Artist Jon Allan Landahl with his 2013 mixed media on canvas, Ruack (pronounced Roo’-akh), which  in Hebrew refers to a breath that gives life – the Holy Spirit.

Artist Jon Allan Landahl with his 2013 mixed media on canvas, Ruack (pronounced Roo’-akh), which in Hebrew refers to a breath that gives life – the Holy Spirit.

Artist follows his intuition

Jon Allan Landahl has been following his intuition ever since he picked up a paintbrush.

He stands at the table, quiet all around, not even the glint of Kalamalka Lake lying below disturbs the task at hand.

His canvas is laid flat in front of him. There is no sketch or photo to go by, just the faint acrid smell of the acrylic gels that are squirted out like melted candies.

There are no preconceived ideas or notions. The slate is blank in his head as much as it is on the canvas. The colours are all laid out on the table, and whatever “pops out” makes its way to the surface.

From one end of the canvas to the other, the brush leaves its brilliant lines in gold, red, black, layer over layer, like beams of light emitting from the sun.

Sometimes the painting is left, for weeks, years, before it is painted over again.

Jon Allan Landahl has been following his intuition ever since he picked up a paintbrush.

Of Jewish, German and Latin descent, he was born and raised in the city of Maracay, Venezuela.

Influenced by his artist mother, who gifted him an oil painting set when he was about eight years old, Landahl developed his talent taking an art class with an accomplished artist in his hometown.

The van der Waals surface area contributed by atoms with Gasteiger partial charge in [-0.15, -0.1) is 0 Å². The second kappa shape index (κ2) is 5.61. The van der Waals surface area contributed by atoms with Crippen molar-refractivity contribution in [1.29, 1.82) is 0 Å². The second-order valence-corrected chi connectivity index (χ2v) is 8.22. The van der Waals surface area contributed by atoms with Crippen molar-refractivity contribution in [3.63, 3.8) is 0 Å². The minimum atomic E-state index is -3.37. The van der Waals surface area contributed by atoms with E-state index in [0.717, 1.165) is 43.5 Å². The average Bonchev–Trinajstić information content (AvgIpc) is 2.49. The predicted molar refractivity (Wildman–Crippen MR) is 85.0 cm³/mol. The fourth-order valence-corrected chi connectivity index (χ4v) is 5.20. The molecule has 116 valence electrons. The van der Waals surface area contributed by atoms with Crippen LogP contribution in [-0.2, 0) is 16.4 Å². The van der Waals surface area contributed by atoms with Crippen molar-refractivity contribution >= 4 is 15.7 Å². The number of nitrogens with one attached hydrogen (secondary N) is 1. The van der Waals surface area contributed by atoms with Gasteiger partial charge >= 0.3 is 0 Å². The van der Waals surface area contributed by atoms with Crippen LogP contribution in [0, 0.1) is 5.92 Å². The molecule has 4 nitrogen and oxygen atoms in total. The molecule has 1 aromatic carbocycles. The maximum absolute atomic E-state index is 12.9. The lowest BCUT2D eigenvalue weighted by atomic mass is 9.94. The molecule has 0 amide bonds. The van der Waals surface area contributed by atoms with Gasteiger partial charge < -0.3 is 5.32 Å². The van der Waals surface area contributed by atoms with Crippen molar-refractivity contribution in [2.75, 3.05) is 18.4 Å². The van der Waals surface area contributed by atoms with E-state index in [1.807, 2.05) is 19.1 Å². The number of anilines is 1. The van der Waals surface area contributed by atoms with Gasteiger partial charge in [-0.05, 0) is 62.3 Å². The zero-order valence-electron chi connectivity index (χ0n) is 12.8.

“I was not a sports person. I would instead go to painting class and come home head-to-toe covered in oil paint. My parents never complained. They just bought me more supplies,” he said.

Even as a young boy, Landahl’s work stood out. He was not interested in painting trees and landscapes like the other children, instead he tended to paint more intuitively, straying away from the realistic.

“I learned to paint shadows and in layers, I never thought I would do representational,” he said.

In 1987, Landahl visited Canada for the first time when he came as an exchange student to attend Mission Senior Secondary School in the Lower Mainland.

The move from Maracay, with its population in the hundreds of thousands, to the small city of Mission, which then had a population of around 5,000, was an adjustment, said Landahl.

“I was in a rural area living with a family and remember stepping out of the house, and wondering ‘what’s that smell?’”

The exchange would prove to be life changing.

“I  loved Canada. I thought ‘wow, this could be my home.’”

Upon returning to Venezuela, Landahl studied tourism management, and took his love of travel to new destinations working for a Canadian tour operator.

Eventually his job would bring him to Toronto and then to Ottawa, where he worked in marketing, all the while immersing himself in culture, with regular visits to the National Gallery and Arts Centre.

“Every great thing that came to Canada, came to Ottawa,” he said.

It was while working in fundraising in Vancouver that Landahl would meet the love of his life. The problem is he had just taken a job in Toronto, and so started commuting back and forth from Ontario to B.C.

During his time with work and travelling, Landahl put painting aside.

“For 20 years, I didn’t pick up a brush. I was concentrating on my career, building a life, travelling the world, and falling in love,” he said. “There were times where I didn’t know where I was, I was moving so often.”